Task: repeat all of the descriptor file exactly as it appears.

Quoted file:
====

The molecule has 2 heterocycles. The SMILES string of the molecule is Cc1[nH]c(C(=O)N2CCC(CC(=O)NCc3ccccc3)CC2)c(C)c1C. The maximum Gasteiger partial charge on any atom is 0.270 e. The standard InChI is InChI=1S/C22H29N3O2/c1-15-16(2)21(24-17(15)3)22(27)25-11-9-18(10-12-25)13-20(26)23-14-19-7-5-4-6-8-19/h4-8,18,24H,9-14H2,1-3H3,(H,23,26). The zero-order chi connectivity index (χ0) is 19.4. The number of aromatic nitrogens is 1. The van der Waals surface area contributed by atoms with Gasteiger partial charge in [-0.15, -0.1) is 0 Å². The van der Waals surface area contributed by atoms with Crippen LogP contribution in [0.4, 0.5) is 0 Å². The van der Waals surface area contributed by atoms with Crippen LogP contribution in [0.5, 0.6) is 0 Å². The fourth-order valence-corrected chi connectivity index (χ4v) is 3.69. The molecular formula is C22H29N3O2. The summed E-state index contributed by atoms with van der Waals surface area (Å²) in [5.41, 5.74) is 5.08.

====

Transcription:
The molecule has 2 heterocycles. The SMILES string of the molecule is Cc1[nH]c(C(=O)N2CCC(CC(=O)NCc3ccccc3)CC2)c(C)c1C. The maximum Gasteiger partial charge on any atom is 0.270 e. The standard InChI is InChI=1S/C22H29N3O2/c1-15-16(2)21(24-17(15)3)22(27)25-11-9-18(10-12-25)13-20(26)23-14-19-7-5-4-6-8-19/h4-8,18,24H,9-14H2,1-3H3,(H,23,26). The zero-order chi connectivity index (χ0) is 19.4. The number of aromatic nitrogens is 1. The van der Waals surface area contributed by atoms with Gasteiger partial charge in [-0.15, -0.1) is 0 Å². The van der Waals surface area contributed by atoms with Crippen LogP contribution in [0.4, 0.5) is 0 Å². The van der Waals surface area contributed by atoms with Crippen LogP contribution in [0.5, 0.6) is 0 Å². The fourth-order valence-corrected chi connectivity index (χ4v) is 3.69. The molecular formula is C22H29N3O2. The summed E-state index contributed by atoms with van der Waals surface area (Å²) in [5.41, 5.74) is 5.08.